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PD Ports announces MOT power station another step closer as environmental consent is granted

PD Ports has received Environmental Impact Assessment (EIA) consent from the Marine and Fisheries Agency (MFA) in relation to the QEII berth redevelopment at Teesport.

This formal consent together with its associated licences enables PD Ports to proceed with the construction of the new 260 metre long berth, which is an integral part of MGT Power’s Tees Renewable Energy Plant development at the Port. The new berth will accommodate vessels up to 240 metres long and 38 metres wide, accommodating the world’s largest modern woodchip carrier vessels and providing MGT Power with considerable freight flexibility. The berth will bring the 2.4 million tonnes of woodchip each year, required to fuel the new power station.

The 295 megawatt (MW) wood fuelled power station is to be built on the South Dock area of Teesport. One of the world’s largest biomass plants set to be built in the UK, this £500 million investment will produce enough carbon neutral, sustainable electricity to power 600,000 homes across the North East.

Jerry Hopkinson, PD Ports’ managing director, bulks, ports and logistics, said: "This is another very significant step forward on the project and we are pleased to have received consent in a very short timeframe. The confirmation of the EIA consent has been a joint effort between PD Ports and MGT Power, working closely with the regulators and we very much look forward to seeing this major environmentally friendly power project begin construction."
Chris Moore, director at MGT Power, added: "This news continues to give strong supportive messages about our plans to build the Tees Renewable Energy Plant at Teesport and maintains our great progress towards a world class facility.
"We are delighted to hear that environmental consent has now been granted. We have received tremendous interest from third parties wanting to get involved in the construction of the power station. We aim to start work on the site in the first quarter of 2010, subject to finance."
In July, MGT Power received the final approval from the Department of Energy & Climate Change (DECC) to proceed with the Tees Renewable Energy Plant (known as the Section 36 approval). This followed initial planning approval from Redcar & Cleveland Borough Council in November 2008.

In October, MGT Power announced that Tesco is furthering its commitment to cutting its carbon footprint by entering into an agreement with MGT Power’s Tees Renewable Energy Plant to supply 100% of its power requirement for Tesco’s Teesport import warehouse.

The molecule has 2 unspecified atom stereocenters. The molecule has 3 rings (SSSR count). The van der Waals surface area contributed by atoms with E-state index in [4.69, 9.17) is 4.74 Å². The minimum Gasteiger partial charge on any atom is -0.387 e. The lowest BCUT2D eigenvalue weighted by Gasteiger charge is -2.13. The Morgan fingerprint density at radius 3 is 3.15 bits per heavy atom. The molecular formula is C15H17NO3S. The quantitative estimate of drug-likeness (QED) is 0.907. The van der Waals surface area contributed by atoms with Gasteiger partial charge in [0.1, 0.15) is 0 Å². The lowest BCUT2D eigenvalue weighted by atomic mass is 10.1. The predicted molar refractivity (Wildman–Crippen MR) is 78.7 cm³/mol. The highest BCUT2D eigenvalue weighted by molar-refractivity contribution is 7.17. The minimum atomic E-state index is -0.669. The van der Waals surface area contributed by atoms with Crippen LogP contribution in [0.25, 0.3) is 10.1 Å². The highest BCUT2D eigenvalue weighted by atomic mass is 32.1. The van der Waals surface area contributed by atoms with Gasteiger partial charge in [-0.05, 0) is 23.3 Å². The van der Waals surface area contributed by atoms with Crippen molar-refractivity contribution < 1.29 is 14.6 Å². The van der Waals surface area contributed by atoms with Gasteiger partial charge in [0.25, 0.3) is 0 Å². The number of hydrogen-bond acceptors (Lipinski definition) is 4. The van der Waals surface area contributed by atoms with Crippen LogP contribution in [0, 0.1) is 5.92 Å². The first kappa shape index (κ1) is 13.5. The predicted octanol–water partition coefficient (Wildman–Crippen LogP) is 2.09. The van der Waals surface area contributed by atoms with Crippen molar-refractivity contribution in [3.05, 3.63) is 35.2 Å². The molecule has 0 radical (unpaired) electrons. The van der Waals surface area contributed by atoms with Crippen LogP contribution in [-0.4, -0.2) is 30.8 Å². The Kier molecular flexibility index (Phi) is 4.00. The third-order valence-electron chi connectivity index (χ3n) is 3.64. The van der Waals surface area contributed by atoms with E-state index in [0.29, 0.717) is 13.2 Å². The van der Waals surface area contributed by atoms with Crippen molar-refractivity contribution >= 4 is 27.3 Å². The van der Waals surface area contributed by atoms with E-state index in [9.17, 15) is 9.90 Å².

MGT Power: key facts & background

The project is a 295MW (megawatt) base load renewable electricity generator, and one of the world’s largest renewable energy projects of any type. The project will bring over £500m of investment into the local area during its 3 year construction period, meaning 600 construction jobs followed by 150 onsite jobs for up to 40 years. Once operational, the renewable plant will spend over £30m per year on maintenance and support services. With the Tees Valley’s core industrial expertise and experience most of this spending is set to be absorbed by local labour and firms sustaining 300-400 indirect jobs each year for the local economy.

The 295MW plant will be constructed on land adjacent to the main southern dock at Teesport, on the south bank of the River Tees. In addition to its deep-water facilities, the plant is well served by arterial transport routes such as the A66, A19, A1 and the main East coast rail network.

It is also close to the National Grid electricity transmission system and MGT Teesside – the developer for the project and wholly-owned subsidiary of MGT Power Ltd – has a transmission contract with the National Grid Company to export power from the site from 2012.

The project will comprise a single, circulating fluidised bed boiler that will burn wood chip to produce steam. The steam will be used to turn a steam turbine, which will in turn power a generator to produce electricity.

Once operational in late 2012, the plant will save 1.2m tonnes of CO2 per year and will account for 5.5% of the UK’s renewable electricity target.

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